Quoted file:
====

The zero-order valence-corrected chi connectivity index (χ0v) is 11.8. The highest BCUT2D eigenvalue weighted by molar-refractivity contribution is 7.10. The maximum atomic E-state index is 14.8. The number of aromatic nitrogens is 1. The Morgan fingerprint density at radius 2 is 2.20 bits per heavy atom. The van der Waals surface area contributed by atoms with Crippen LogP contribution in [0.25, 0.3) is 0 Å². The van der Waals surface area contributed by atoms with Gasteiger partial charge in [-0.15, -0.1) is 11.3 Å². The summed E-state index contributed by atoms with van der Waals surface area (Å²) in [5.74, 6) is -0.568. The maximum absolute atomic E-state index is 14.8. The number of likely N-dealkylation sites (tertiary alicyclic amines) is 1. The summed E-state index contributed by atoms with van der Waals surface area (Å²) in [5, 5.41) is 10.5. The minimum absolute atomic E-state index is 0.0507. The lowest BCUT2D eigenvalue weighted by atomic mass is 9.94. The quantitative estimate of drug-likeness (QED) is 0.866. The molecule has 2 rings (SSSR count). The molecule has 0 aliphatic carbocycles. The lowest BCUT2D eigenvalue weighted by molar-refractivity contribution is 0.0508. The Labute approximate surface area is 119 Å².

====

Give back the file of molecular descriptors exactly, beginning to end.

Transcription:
The zero-order valence-corrected chi connectivity index (χ0v) is 11.8. The highest BCUT2D eigenvalue weighted by molar-refractivity contribution is 7.10. The maximum atomic E-state index is 14.8. The number of aromatic nitrogens is 1. The Morgan fingerprint density at radius 2 is 2.20 bits per heavy atom. The van der Waals surface area contributed by atoms with Crippen LogP contribution in [0.25, 0.3) is 0 Å². The van der Waals surface area contributed by atoms with Gasteiger partial charge in [-0.15, -0.1) is 11.3 Å². The summed E-state index contributed by atoms with van der Waals surface area (Å²) in [5.74, 6) is -0.568. The maximum absolute atomic E-state index is 14.8. The number of likely N-dealkylation sites (tertiary alicyclic amines) is 1. The summed E-state index contributed by atoms with van der Waals surface area (Å²) in [5, 5.41) is 10.5. The minimum absolute atomic E-state index is 0.0507. The lowest BCUT2D eigenvalue weighted by atomic mass is 9.94. The quantitative estimate of drug-likeness (QED) is 0.866. The molecule has 2 rings (SSSR count). The molecule has 0 aliphatic carbocycles. The lowest BCUT2D eigenvalue weighted by molar-refractivity contribution is 0.0508. The Labute approximate surface area is 119 Å².